Sharia compliance is the key factor driving savings decisions by United Arab Emirates nationals, where an ageing population is expected to boost demand for Islamic savings products, a top Dubai-based National Bonds Corp executive said.
“Sharia compliance has been the number one driver of choice of savings instruments among Emiratis and Arab expats,” Mohammed Qasim al-Ali said in an interview late last week. “We are seeing a definite increase in product demand.”
The company, wholly owned by the Investment Corp of Dubai, the investment arm of the Dubai government, offers a variety of savings products including a mudaraba fund which now has 4.6 billion dirhams ($1.25 billion) in assets under management.
Mudaraba is an investment management partnership, where profits are shared on a pre-agreed basis between parties but losses are borne by the provider of the capital.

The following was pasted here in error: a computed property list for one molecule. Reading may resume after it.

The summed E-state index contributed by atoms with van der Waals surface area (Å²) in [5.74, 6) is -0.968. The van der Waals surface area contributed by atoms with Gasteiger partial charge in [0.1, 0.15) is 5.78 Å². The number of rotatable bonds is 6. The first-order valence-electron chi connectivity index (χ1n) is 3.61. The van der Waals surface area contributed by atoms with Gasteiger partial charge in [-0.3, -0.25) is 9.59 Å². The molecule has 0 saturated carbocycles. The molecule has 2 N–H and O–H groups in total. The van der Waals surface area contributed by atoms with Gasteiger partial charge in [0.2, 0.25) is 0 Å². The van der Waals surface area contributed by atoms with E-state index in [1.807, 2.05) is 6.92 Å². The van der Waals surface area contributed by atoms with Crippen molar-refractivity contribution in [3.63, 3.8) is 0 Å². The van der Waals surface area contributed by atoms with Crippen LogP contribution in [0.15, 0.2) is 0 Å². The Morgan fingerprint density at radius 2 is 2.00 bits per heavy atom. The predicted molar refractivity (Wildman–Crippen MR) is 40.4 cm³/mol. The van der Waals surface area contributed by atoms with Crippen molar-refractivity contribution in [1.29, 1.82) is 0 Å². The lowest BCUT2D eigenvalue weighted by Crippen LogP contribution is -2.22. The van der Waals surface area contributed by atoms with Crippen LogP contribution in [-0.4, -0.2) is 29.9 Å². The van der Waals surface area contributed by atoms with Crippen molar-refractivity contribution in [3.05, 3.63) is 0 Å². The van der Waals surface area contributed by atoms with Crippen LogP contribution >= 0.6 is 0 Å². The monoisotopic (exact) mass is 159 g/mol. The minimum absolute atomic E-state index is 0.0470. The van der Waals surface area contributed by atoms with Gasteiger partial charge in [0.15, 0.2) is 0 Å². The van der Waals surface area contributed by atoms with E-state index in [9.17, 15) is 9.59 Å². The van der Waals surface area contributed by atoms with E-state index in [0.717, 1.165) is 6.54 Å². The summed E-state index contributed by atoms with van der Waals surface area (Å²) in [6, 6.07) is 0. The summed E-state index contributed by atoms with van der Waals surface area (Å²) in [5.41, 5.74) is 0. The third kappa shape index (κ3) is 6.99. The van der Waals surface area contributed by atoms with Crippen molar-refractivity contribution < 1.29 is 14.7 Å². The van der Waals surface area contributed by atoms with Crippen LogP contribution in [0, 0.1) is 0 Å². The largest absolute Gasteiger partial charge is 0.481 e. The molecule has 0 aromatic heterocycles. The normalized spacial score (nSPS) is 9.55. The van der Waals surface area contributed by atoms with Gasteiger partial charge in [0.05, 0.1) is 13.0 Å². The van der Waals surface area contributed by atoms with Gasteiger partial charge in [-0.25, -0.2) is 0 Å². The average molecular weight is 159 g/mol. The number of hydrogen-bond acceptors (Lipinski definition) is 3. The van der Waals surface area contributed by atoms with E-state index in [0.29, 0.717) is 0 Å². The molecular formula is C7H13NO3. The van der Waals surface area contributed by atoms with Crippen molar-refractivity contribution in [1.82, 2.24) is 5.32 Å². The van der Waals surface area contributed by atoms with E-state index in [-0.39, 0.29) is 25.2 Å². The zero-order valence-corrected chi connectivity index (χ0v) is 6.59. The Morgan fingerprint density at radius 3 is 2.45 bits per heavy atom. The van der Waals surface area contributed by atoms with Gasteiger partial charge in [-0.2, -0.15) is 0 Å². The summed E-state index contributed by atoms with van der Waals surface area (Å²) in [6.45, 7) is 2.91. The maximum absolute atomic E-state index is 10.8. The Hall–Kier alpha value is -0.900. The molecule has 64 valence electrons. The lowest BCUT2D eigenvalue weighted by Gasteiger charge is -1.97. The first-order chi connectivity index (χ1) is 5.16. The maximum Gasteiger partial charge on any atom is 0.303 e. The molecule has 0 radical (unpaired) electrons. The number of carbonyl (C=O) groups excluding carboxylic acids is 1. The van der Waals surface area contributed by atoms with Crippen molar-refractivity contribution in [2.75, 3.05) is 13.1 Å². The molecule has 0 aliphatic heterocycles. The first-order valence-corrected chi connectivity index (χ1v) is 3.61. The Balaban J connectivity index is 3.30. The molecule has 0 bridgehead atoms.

The company aims to develop a range of savings products to cater to savings demand, Ali said, but declined to give a time frame for future launches.
“We are looking into all kinds of diversified products to launch and probing the market for potential strategic partnerships,” he said. “Some plans are more long-term than others.”
The industry also needs to encourage a stronger savings culture in the UAE, in particular among the youth, he added.
“There is still a culture of spending, consumerism and a demand for luxury goods amongst the Emirati population, both young and old. If we can ensure that our youth are driven towards more responsible spending, then we are hitting the root cause of the problem.”